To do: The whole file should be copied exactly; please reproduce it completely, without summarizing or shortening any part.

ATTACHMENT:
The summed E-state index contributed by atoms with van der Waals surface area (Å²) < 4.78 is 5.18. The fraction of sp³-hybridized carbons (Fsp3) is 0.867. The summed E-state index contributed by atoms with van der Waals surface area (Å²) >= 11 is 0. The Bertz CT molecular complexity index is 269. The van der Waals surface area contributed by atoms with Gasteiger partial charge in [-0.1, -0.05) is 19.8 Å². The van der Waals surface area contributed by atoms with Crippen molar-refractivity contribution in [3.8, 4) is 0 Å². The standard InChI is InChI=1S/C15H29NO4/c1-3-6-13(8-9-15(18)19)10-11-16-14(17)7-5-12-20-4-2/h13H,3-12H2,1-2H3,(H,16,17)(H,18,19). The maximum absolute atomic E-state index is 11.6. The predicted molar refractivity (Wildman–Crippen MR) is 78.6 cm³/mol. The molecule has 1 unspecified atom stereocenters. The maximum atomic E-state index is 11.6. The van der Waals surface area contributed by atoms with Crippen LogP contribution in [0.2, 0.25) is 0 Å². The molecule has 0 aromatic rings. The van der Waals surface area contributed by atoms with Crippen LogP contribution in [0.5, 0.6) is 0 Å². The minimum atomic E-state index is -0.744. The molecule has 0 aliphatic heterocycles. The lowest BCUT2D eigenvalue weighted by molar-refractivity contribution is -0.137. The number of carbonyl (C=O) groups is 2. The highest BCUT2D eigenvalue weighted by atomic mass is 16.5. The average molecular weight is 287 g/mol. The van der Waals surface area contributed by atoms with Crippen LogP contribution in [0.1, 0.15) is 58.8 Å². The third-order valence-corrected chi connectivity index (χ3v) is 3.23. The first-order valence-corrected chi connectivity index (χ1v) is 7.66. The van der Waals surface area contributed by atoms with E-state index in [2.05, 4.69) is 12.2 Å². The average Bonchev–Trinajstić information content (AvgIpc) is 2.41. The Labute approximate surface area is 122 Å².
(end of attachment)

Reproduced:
The summed E-state index contributed by atoms with van der Waals surface area (Å²) < 4.78 is 5.18. The fraction of sp³-hybridized carbons (Fsp3) is 0.867. The summed E-state index contributed by atoms with van der Waals surface area (Å²) >= 11 is 0. The Bertz CT molecular complexity index is 269. The van der Waals surface area contributed by atoms with Gasteiger partial charge in [-0.1, -0.05) is 19.8 Å². The van der Waals surface area contributed by atoms with Crippen molar-refractivity contribution in [3.8, 4) is 0 Å². The standard InChI is InChI=1S/C15H29NO4/c1-3-6-13(8-9-15(18)19)10-11-16-14(17)7-5-12-20-4-2/h13H,3-12H2,1-2H3,(H,16,17)(H,18,19). The maximum absolute atomic E-state index is 11.6. The predicted molar refractivity (Wildman–Crippen MR) is 78.6 cm³/mol. The molecule has 1 unspecified atom stereocenters. The maximum atomic E-state index is 11.6. The van der Waals surface area contributed by atoms with Crippen LogP contribution in [0.2, 0.25) is 0 Å². The molecule has 0 aromatic rings. The van der Waals surface area contributed by atoms with Crippen LogP contribution in [0.5, 0.6) is 0 Å². The minimum atomic E-state index is -0.744. The molecule has 0 aliphatic heterocycles. The lowest BCUT2D eigenvalue weighted by molar-refractivity contribution is -0.137. The number of carbonyl (C=O) groups is 2. The highest BCUT2D eigenvalue weighted by atomic mass is 16.5. The average molecular weight is 287 g/mol. The van der Waals surface area contributed by atoms with Crippen LogP contribution in [0.1, 0.15) is 58.8 Å². The third-order valence-corrected chi connectivity index (χ3v) is 3.23. The first-order valence-corrected chi connectivity index (χ1v) is 7.66. The van der Waals surface area contributed by atoms with E-state index in [2.05, 4.69) is 12.2 Å². The average Bonchev–Trinajstić information content (AvgIpc) is 2.41. The Labute approximate surface area is 122 Å².